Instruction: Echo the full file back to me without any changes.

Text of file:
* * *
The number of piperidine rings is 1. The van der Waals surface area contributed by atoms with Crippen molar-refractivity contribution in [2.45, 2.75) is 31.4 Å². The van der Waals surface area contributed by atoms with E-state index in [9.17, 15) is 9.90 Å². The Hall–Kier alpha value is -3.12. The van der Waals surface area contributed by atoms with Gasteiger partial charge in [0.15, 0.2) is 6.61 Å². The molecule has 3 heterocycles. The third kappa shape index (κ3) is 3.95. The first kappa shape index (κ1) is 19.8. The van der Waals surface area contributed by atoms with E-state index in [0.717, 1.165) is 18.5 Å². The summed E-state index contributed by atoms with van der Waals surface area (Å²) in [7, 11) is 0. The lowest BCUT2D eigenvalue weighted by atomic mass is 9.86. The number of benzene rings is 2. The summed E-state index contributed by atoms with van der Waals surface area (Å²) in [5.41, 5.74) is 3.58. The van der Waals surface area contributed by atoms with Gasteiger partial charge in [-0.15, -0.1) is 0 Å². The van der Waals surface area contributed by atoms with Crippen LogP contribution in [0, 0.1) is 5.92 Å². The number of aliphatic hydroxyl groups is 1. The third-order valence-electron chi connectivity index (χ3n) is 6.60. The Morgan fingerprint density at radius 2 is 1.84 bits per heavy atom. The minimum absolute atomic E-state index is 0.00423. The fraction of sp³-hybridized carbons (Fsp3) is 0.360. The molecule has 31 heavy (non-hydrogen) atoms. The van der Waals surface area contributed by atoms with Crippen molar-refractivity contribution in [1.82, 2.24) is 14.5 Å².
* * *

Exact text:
The number of piperidine rings is 1. The van der Waals surface area contributed by atoms with Crippen molar-refractivity contribution in [2.45, 2.75) is 31.4 Å². The van der Waals surface area contributed by atoms with E-state index in [9.17, 15) is 9.90 Å². The Hall–Kier alpha value is -3.12. The van der Waals surface area contributed by atoms with Gasteiger partial charge in [0.15, 0.2) is 6.61 Å². The molecule has 3 heterocycles. The third kappa shape index (κ3) is 3.95. The first kappa shape index (κ1) is 19.8. The van der Waals surface area contributed by atoms with E-state index in [0.717, 1.165) is 18.5 Å². The summed E-state index contributed by atoms with van der Waals surface area (Å²) in [7, 11) is 0. The lowest BCUT2D eigenvalue weighted by atomic mass is 9.86. The number of benzene rings is 2. The summed E-state index contributed by atoms with van der Waals surface area (Å²) in [5.41, 5.74) is 3.58. The van der Waals surface area contributed by atoms with Gasteiger partial charge in [-0.15, -0.1) is 0 Å². The van der Waals surface area contributed by atoms with Crippen LogP contribution in [0, 0.1) is 5.92 Å². The number of aliphatic hydroxyl groups is 1. The third-order valence-electron chi connectivity index (χ3n) is 6.60. The Morgan fingerprint density at radius 2 is 1.84 bits per heavy atom. The minimum absolute atomic E-state index is 0.00423. The fraction of sp³-hybridized carbons (Fsp3) is 0.360. The molecule has 31 heavy (non-hydrogen) atoms. The van der Waals surface area contributed by atoms with Crippen molar-refractivity contribution in [1.82, 2.24) is 14.5 Å².